The reactions to PigeonBlog were diverse. While being embraced and applauded by many, there were also critical comments made by the People for the Ethical Treatment of Animals (PETA), who accused PigeonBlog of animal abuse and conducting non-scientifically grounded experiments. PETA’s campaign didn’t result in action beyond the public statement issued by the group, but it tainted the experience for a brief moment. Animal abuse was not “practiced” as part of the project, nor was animal rights a topic that the project was hoping to create public dialogue around. PigeonBlog was not animal rights in action, but political cross-species art in action and the collaboration with the birds was organic to the project. However, on a more positive note, PETA’s critique also raised important questions regarding the legitimacy of arts/science experiments. PETA’s accusations were built on the assessment that PigeonBlog was not scientifically grounded, and should therefore cease its activities. Is human-animal work as part of political action less legitimate than the same type of activity when framed under the umbrella of science?  

In addition to technophile “fans” of the project who simply admired the “coolness factor” of putting electronics on birds, PigeonBlog also received inquiries from environmental health scientists with questions about the technology used and wondering if the device could be used for their own research, which for the most part was geared towards tracing personalized pollution exposure to humans. /6/ Another group of people who inquired about the project were ornithologists (professional and hobbyists) looking for cheap and feasible ways to track birds of all kinds. Then there were the many emails from pigeon fanciers around the country wanting to become involved in the PigeonBlog project itself, as well as green/environmental activists simply being supportive of the project’s goals.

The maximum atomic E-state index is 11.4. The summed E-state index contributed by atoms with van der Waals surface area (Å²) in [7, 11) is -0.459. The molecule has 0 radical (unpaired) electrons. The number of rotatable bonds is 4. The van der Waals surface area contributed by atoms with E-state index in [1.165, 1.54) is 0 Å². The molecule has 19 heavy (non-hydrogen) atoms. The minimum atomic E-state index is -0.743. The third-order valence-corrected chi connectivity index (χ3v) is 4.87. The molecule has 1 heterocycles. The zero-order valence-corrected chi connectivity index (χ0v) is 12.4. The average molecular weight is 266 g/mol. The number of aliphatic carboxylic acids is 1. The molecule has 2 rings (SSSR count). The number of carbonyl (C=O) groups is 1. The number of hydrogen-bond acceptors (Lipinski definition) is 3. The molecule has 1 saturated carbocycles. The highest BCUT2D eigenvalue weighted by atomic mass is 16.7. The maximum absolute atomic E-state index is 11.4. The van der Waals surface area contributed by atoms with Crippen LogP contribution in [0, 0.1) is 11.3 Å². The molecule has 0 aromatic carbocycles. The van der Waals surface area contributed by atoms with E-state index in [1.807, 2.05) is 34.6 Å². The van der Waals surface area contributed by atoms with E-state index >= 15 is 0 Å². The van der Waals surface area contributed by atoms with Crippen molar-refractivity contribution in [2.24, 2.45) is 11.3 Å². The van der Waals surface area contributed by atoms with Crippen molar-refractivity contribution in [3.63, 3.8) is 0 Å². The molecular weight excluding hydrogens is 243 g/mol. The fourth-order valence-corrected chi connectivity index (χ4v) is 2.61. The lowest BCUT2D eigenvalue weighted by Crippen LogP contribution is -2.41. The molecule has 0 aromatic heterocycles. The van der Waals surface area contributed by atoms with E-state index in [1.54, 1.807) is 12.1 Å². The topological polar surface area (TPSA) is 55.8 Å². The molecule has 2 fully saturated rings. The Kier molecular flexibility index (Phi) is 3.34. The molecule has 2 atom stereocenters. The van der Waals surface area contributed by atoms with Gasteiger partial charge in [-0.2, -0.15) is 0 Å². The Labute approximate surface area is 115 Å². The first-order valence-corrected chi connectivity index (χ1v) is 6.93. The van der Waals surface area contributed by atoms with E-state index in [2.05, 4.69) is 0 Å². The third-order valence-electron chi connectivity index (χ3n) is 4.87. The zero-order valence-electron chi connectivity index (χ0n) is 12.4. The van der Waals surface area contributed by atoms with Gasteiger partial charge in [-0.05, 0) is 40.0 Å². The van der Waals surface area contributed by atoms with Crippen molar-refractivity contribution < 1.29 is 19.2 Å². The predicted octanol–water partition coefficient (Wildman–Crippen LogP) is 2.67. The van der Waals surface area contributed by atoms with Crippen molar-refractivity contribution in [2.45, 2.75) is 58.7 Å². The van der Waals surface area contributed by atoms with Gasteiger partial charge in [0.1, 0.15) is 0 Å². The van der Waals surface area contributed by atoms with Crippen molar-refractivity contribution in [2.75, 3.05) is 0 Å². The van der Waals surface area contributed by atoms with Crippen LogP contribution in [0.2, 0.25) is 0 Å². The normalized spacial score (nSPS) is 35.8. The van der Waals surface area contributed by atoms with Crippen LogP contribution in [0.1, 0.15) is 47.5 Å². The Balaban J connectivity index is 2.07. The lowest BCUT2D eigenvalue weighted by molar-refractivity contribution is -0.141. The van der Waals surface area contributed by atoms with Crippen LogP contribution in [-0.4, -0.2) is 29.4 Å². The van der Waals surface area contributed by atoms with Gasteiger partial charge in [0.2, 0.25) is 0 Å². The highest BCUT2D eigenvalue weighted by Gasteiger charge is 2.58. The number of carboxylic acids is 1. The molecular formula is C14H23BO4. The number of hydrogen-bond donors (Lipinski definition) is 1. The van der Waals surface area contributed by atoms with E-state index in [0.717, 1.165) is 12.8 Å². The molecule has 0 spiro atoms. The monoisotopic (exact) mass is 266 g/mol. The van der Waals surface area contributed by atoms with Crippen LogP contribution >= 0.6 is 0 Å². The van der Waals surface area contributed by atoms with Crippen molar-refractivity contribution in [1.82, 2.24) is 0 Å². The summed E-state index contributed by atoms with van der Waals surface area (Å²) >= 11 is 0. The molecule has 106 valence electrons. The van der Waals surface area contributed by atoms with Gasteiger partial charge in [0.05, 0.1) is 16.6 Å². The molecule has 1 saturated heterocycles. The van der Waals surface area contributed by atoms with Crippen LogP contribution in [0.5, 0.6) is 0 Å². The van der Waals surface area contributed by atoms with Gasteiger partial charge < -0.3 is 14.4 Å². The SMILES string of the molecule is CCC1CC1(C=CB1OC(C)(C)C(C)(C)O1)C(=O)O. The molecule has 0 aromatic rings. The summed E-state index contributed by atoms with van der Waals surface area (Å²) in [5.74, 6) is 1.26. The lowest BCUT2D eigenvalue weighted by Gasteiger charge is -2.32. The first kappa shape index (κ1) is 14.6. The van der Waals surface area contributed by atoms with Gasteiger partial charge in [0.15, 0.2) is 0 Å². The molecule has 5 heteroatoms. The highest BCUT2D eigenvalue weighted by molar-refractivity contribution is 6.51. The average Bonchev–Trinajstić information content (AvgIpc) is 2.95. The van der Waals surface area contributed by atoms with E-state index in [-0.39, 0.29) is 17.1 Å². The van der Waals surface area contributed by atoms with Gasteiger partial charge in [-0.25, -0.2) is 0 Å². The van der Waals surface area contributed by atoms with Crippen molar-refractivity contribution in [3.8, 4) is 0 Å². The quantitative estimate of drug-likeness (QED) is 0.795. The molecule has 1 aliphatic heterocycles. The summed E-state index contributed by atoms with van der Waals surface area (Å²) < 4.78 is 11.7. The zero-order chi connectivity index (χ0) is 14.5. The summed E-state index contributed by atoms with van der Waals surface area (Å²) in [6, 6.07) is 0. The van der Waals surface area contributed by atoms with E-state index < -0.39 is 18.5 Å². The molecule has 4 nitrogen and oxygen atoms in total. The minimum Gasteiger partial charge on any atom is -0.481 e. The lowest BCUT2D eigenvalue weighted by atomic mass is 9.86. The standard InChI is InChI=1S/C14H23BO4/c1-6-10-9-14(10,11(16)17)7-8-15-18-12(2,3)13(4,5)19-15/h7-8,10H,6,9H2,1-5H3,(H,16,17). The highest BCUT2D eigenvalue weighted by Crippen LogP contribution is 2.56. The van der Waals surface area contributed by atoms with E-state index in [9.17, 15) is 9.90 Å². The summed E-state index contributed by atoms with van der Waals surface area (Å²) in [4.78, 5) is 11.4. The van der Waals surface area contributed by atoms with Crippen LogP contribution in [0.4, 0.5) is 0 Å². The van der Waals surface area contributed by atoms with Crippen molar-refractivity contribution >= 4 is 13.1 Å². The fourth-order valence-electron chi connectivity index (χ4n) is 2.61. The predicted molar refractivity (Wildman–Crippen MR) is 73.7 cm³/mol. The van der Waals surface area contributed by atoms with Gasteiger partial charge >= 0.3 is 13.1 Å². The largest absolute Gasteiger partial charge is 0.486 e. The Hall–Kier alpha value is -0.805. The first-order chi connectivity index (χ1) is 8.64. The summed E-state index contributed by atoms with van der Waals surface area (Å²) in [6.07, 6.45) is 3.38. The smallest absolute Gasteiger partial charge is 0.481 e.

All of these inquiries had a logic to them. Whereas the technophile approach to anything electronic was certainly the least interesting or relevant to the project’s ambition, that community is at least partially linked to the type of work technoscience artists engage in. The specific questions regarding the technology and its potential usefulness for other research endeavors made sense, after all the project did produce a very small, light-weight and inexpensive device that couldn’t be purchased commercially.